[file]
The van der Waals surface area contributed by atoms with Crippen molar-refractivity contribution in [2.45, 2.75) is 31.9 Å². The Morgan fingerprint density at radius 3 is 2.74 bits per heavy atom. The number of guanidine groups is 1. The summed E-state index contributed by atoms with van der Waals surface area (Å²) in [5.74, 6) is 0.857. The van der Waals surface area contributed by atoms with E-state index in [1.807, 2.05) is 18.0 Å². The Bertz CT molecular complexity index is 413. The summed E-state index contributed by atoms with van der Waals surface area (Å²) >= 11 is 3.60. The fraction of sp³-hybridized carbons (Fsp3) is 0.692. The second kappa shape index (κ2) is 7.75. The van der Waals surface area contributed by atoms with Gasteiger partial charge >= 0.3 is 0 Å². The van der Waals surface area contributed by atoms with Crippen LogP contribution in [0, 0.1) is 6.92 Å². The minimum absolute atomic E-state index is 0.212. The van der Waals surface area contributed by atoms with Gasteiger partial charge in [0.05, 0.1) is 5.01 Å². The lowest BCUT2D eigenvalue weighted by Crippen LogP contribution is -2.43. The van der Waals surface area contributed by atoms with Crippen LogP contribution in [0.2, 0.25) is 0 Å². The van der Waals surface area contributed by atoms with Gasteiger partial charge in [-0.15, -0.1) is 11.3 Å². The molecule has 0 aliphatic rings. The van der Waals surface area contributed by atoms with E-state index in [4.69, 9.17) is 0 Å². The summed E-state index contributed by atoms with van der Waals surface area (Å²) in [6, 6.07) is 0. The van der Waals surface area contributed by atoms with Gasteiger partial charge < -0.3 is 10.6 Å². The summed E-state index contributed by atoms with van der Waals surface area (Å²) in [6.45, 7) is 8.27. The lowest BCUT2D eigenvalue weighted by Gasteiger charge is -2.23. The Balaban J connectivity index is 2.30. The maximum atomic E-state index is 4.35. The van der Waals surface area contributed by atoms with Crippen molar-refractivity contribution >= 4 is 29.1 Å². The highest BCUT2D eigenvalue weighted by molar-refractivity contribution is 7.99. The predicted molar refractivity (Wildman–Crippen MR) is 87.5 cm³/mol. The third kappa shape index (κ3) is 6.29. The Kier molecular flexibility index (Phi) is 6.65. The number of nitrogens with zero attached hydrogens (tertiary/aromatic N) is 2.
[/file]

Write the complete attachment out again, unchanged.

The van der Waals surface area contributed by atoms with Crippen molar-refractivity contribution in [2.45, 2.75) is 31.9 Å². The Morgan fingerprint density at radius 3 is 2.74 bits per heavy atom. The number of guanidine groups is 1. The summed E-state index contributed by atoms with van der Waals surface area (Å²) in [5.74, 6) is 0.857. The van der Waals surface area contributed by atoms with E-state index in [1.807, 2.05) is 18.0 Å². The Bertz CT molecular complexity index is 413. The summed E-state index contributed by atoms with van der Waals surface area (Å²) >= 11 is 3.60. The fraction of sp³-hybridized carbons (Fsp3) is 0.692. The second kappa shape index (κ2) is 7.75. The van der Waals surface area contributed by atoms with Gasteiger partial charge >= 0.3 is 0 Å². The van der Waals surface area contributed by atoms with Crippen LogP contribution in [0, 0.1) is 6.92 Å². The minimum absolute atomic E-state index is 0.212. The van der Waals surface area contributed by atoms with Gasteiger partial charge in [0.05, 0.1) is 5.01 Å². The lowest BCUT2D eigenvalue weighted by Crippen LogP contribution is -2.43. The van der Waals surface area contributed by atoms with Crippen LogP contribution in [0.2, 0.25) is 0 Å². The van der Waals surface area contributed by atoms with Gasteiger partial charge in [-0.15, -0.1) is 11.3 Å². The molecule has 0 aliphatic rings. The van der Waals surface area contributed by atoms with E-state index in [4.69, 9.17) is 0 Å². The summed E-state index contributed by atoms with van der Waals surface area (Å²) in [6, 6.07) is 0. The van der Waals surface area contributed by atoms with Gasteiger partial charge < -0.3 is 10.6 Å². The summed E-state index contributed by atoms with van der Waals surface area (Å²) in [6.45, 7) is 8.27. The lowest BCUT2D eigenvalue weighted by Gasteiger charge is -2.23. The Balaban J connectivity index is 2.30. The maximum atomic E-state index is 4.35. The van der Waals surface area contributed by atoms with Crippen molar-refractivity contribution >= 4 is 29.1 Å². The highest BCUT2D eigenvalue weighted by molar-refractivity contribution is 7.99. The predicted molar refractivity (Wildman–Crippen MR) is 87.5 cm³/mol. The third kappa shape index (κ3) is 6.29. The Kier molecular flexibility index (Phi) is 6.65. The number of nitrogens with zero attached hydrogens (tertiary/aromatic N) is 2.